The end result you should take from the above is this: Judges do a good job of reviewing cases and making decisions, but most will say the parties themselves are best suited to come to a decision. A Judge’s job is not to side with one party or the other, but to review the evidence and issue rulings. It is important to remember a Judge may not see the evidence the same way you do, and the resulting ruling could be different than expected. Also, negotiated settlements are generally best because while not perfect, they are the product of the parties coming to an agreement. That agreement can be built upon if there are future issues like parenting time and child support, and let’s face it: there will be those issues and we may as well start building the foundation now.
Tony A. Potter is a Member of Ward Potter LLC, where he uses his experiences in general civil, trial, and appellate practice to represent clients. Tony received his Juris Doctorate from Washburn School of Law in 1994 and has been continually licensed to practice law in Kansas since 1995. Tony is a member of the Kansas Bar Association, the Wichita Bar Association, the Northwest Kansas Bar Association, and Chair of the Wichita Bar Association Family Law Committee. His commitment to his clients was also recognized in 2018 when he was acknowledged as a “AV” attorney, peer rated for high professional achievement by Martindale-Hubbell, and he enjoys a 10.0 rating from the Avvo attorney website. Contact Tony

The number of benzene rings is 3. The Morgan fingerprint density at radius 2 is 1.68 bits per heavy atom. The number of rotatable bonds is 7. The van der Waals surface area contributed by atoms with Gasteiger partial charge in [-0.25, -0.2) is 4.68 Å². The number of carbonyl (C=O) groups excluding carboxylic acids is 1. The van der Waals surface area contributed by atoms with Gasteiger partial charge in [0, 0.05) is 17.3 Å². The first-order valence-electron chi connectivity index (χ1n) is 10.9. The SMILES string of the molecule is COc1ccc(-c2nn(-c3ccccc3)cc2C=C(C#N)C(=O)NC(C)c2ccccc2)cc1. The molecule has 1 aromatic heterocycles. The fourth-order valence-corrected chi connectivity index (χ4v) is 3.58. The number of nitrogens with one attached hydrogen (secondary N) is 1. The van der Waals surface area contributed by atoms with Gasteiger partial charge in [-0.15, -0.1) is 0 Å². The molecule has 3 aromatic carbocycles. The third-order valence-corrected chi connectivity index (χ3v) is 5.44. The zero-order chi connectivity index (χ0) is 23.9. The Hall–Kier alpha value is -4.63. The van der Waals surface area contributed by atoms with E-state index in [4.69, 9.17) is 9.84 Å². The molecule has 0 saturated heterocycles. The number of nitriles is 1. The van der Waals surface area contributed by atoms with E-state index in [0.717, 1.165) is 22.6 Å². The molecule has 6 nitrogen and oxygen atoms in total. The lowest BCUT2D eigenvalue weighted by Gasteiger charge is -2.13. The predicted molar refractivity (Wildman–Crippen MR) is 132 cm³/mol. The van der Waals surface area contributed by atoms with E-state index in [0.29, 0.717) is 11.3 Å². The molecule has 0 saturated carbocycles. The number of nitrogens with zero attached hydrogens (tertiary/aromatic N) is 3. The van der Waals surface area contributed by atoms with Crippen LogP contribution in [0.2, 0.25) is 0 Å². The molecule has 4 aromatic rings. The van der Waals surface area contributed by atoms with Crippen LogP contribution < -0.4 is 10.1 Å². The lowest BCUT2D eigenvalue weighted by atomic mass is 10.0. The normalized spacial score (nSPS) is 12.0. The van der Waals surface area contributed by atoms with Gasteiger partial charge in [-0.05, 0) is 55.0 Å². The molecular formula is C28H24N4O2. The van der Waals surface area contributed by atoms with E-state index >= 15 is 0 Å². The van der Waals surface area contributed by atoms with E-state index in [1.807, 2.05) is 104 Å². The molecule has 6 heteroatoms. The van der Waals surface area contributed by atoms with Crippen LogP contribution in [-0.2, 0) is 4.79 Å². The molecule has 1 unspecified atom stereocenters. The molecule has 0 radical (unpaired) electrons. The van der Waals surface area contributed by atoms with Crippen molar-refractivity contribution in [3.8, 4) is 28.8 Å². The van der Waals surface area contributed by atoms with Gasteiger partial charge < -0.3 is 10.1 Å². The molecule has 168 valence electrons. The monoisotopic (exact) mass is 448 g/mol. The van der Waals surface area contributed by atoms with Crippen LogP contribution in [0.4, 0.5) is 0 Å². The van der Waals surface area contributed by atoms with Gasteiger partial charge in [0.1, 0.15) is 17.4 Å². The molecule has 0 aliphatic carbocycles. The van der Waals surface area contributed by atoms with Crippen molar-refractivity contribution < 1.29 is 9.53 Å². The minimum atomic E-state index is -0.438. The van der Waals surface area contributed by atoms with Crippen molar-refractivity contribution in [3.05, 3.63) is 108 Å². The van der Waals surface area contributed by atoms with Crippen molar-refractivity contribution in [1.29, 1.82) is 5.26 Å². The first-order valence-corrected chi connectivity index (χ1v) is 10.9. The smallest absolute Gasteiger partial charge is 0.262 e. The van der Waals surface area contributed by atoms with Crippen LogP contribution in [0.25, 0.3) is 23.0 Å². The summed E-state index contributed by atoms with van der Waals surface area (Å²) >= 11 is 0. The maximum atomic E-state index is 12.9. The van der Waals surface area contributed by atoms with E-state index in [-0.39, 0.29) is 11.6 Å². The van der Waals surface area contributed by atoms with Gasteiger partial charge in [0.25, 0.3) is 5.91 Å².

Ward Potter LLC is a family law firm located in Wichita, Kansas. Ward Potter handles divorce, child custody, parenting time, prenuptial and postnuptial agreements, visitation by grandparents, and paternity cases. The firm also provides litigation alternatives such as collaborative family law, mediation and arbitration. The mission of Ward Potter LLC is to guide clients through changes in their families with empathy, excellence and expertise. We strive to calm chaos and focus on the resolution, not the battle.